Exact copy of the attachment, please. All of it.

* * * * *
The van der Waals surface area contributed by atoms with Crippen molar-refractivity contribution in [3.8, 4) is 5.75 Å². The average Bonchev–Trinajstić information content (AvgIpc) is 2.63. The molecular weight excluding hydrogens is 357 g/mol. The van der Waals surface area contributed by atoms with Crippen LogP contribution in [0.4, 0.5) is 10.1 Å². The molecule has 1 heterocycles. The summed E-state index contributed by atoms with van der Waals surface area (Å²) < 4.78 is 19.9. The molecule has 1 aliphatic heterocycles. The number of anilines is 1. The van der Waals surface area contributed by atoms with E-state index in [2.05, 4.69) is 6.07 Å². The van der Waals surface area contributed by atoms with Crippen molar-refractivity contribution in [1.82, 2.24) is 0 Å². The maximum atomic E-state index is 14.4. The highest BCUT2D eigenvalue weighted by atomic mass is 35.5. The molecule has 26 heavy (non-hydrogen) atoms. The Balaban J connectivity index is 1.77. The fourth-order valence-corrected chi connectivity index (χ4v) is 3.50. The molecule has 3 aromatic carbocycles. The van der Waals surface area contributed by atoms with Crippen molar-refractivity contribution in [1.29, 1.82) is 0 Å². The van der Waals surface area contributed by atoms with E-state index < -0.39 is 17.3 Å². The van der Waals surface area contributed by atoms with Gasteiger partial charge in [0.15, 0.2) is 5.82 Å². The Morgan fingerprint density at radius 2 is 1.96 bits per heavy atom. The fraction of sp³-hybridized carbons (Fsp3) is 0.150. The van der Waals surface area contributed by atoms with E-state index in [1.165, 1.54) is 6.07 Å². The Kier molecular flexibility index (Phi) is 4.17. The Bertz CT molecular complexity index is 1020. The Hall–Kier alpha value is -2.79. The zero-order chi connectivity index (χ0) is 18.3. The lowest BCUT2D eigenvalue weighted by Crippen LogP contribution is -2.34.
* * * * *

The van der Waals surface area contributed by atoms with Crippen molar-refractivity contribution in [3.8, 4) is 5.75 Å². The average Bonchev–Trinajstić information content (AvgIpc) is 2.63. The molecular weight excluding hydrogens is 357 g/mol. The van der Waals surface area contributed by atoms with Crippen LogP contribution in [0.4, 0.5) is 10.1 Å². The molecule has 1 heterocycles. The summed E-state index contributed by atoms with van der Waals surface area (Å²) < 4.78 is 19.9. The molecule has 1 aliphatic heterocycles. The number of anilines is 1. The van der Waals surface area contributed by atoms with E-state index in [2.05, 4.69) is 6.07 Å². The van der Waals surface area contributed by atoms with Crippen molar-refractivity contribution in [1.82, 2.24) is 0 Å². The maximum atomic E-state index is 14.4. The highest BCUT2D eigenvalue weighted by atomic mass is 35.5. The molecule has 26 heavy (non-hydrogen) atoms. The Balaban J connectivity index is 1.77. The fourth-order valence-corrected chi connectivity index (χ4v) is 3.50. The molecule has 3 aromatic carbocycles. The van der Waals surface area contributed by atoms with Crippen molar-refractivity contribution in [1.29, 1.82) is 0 Å². The van der Waals surface area contributed by atoms with E-state index < -0.39 is 17.3 Å². The van der Waals surface area contributed by atoms with Gasteiger partial charge in [0.15, 0.2) is 5.82 Å². The Morgan fingerprint density at radius 2 is 1.96 bits per heavy atom. The fraction of sp³-hybridized carbons (Fsp3) is 0.150. The van der Waals surface area contributed by atoms with E-state index in [1.165, 1.54) is 6.07 Å². The Kier molecular flexibility index (Phi) is 4.17. The Bertz CT molecular complexity index is 1020. The Hall–Kier alpha value is -2.79. The zero-order chi connectivity index (χ0) is 18.3. The lowest BCUT2D eigenvalue weighted by Crippen LogP contribution is -2.34.